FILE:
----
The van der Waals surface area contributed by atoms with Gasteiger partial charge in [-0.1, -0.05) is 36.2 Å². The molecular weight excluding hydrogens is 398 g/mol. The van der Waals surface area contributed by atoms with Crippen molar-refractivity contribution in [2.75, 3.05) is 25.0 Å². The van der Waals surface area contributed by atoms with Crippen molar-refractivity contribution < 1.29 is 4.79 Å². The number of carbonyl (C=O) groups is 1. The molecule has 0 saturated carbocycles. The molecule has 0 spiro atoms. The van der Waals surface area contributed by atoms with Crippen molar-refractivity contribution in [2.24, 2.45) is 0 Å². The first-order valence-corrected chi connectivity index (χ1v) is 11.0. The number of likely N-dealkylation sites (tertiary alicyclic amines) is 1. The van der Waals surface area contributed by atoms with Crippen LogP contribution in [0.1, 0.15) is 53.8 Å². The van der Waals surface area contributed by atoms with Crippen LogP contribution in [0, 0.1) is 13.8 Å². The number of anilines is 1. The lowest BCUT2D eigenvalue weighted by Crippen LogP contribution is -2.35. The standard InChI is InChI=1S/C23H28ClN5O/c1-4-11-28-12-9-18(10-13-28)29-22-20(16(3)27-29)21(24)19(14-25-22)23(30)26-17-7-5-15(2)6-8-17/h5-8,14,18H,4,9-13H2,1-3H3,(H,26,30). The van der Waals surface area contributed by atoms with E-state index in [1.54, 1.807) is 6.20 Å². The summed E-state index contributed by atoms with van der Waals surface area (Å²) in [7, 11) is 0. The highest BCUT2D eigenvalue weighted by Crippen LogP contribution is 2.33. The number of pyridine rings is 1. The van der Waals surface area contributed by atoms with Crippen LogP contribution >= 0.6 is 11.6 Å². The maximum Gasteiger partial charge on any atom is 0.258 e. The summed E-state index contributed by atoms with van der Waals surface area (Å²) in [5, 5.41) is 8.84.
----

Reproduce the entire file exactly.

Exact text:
The van der Waals surface area contributed by atoms with Gasteiger partial charge in [-0.1, -0.05) is 36.2 Å². The molecular weight excluding hydrogens is 398 g/mol. The van der Waals surface area contributed by atoms with Crippen molar-refractivity contribution in [2.75, 3.05) is 25.0 Å². The van der Waals surface area contributed by atoms with Crippen molar-refractivity contribution < 1.29 is 4.79 Å². The number of carbonyl (C=O) groups is 1. The molecule has 0 saturated carbocycles. The molecule has 0 spiro atoms. The van der Waals surface area contributed by atoms with Crippen molar-refractivity contribution in [2.24, 2.45) is 0 Å². The first-order valence-corrected chi connectivity index (χ1v) is 11.0. The number of likely N-dealkylation sites (tertiary alicyclic amines) is 1. The van der Waals surface area contributed by atoms with Crippen LogP contribution in [0.1, 0.15) is 53.8 Å². The van der Waals surface area contributed by atoms with Crippen LogP contribution in [0, 0.1) is 13.8 Å². The number of anilines is 1. The lowest BCUT2D eigenvalue weighted by Crippen LogP contribution is -2.35. The standard InChI is InChI=1S/C23H28ClN5O/c1-4-11-28-12-9-18(10-13-28)29-22-20(16(3)27-29)21(24)19(14-25-22)23(30)26-17-7-5-15(2)6-8-17/h5-8,14,18H,4,9-13H2,1-3H3,(H,26,30). The van der Waals surface area contributed by atoms with E-state index in [1.54, 1.807) is 6.20 Å². The summed E-state index contributed by atoms with van der Waals surface area (Å²) in [7, 11) is 0. The highest BCUT2D eigenvalue weighted by Crippen LogP contribution is 2.33. The number of pyridine rings is 1. The van der Waals surface area contributed by atoms with Crippen LogP contribution >= 0.6 is 11.6 Å². The maximum Gasteiger partial charge on any atom is 0.258 e. The summed E-state index contributed by atoms with van der Waals surface area (Å²) in [5, 5.41) is 8.84.